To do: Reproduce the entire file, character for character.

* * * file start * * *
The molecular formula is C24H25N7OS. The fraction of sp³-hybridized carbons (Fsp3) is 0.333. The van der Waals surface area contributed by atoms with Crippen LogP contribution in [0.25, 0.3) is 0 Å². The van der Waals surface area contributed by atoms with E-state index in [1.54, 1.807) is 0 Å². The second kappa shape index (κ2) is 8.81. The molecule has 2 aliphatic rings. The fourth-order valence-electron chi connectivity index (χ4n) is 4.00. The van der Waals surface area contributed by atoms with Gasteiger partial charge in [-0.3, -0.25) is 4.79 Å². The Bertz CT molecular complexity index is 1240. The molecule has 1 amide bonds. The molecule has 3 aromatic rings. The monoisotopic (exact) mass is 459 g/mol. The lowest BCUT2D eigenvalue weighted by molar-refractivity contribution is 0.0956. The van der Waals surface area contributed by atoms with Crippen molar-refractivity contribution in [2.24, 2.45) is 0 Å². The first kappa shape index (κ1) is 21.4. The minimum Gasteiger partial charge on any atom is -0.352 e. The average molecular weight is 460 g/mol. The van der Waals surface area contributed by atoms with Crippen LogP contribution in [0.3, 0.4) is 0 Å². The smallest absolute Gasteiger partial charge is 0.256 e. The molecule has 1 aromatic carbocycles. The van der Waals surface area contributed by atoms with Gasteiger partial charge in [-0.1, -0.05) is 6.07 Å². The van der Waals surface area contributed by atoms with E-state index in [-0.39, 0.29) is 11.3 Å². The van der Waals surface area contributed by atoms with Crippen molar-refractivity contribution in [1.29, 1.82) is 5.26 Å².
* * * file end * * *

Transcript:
The molecular formula is C24H25N7OS. The fraction of sp³-hybridized carbons (Fsp3) is 0.333. The van der Waals surface area contributed by atoms with Crippen LogP contribution in [0.25, 0.3) is 0 Å². The van der Waals surface area contributed by atoms with E-state index in [1.54, 1.807) is 0 Å². The second kappa shape index (κ2) is 8.81. The molecule has 2 aliphatic rings. The fourth-order valence-electron chi connectivity index (χ4n) is 4.00. The van der Waals surface area contributed by atoms with Gasteiger partial charge in [-0.3, -0.25) is 4.79 Å². The Bertz CT molecular complexity index is 1240. The molecule has 1 amide bonds. The molecule has 3 aromatic rings. The monoisotopic (exact) mass is 459 g/mol. The lowest BCUT2D eigenvalue weighted by molar-refractivity contribution is 0.0956. The van der Waals surface area contributed by atoms with Crippen molar-refractivity contribution in [2.24, 2.45) is 0 Å². The first kappa shape index (κ1) is 21.4. The minimum Gasteiger partial charge on any atom is -0.352 e. The average molecular weight is 460 g/mol. The van der Waals surface area contributed by atoms with Crippen LogP contribution in [0.3, 0.4) is 0 Å². The smallest absolute Gasteiger partial charge is 0.256 e. The molecule has 1 aromatic carbocycles. The van der Waals surface area contributed by atoms with Gasteiger partial charge in [-0.1, -0.05) is 6.07 Å². The van der Waals surface area contributed by atoms with E-state index in [-0.39, 0.29) is 11.3 Å². The van der Waals surface area contributed by atoms with Crippen molar-refractivity contribution in [1.29, 1.82) is 5.26 Å².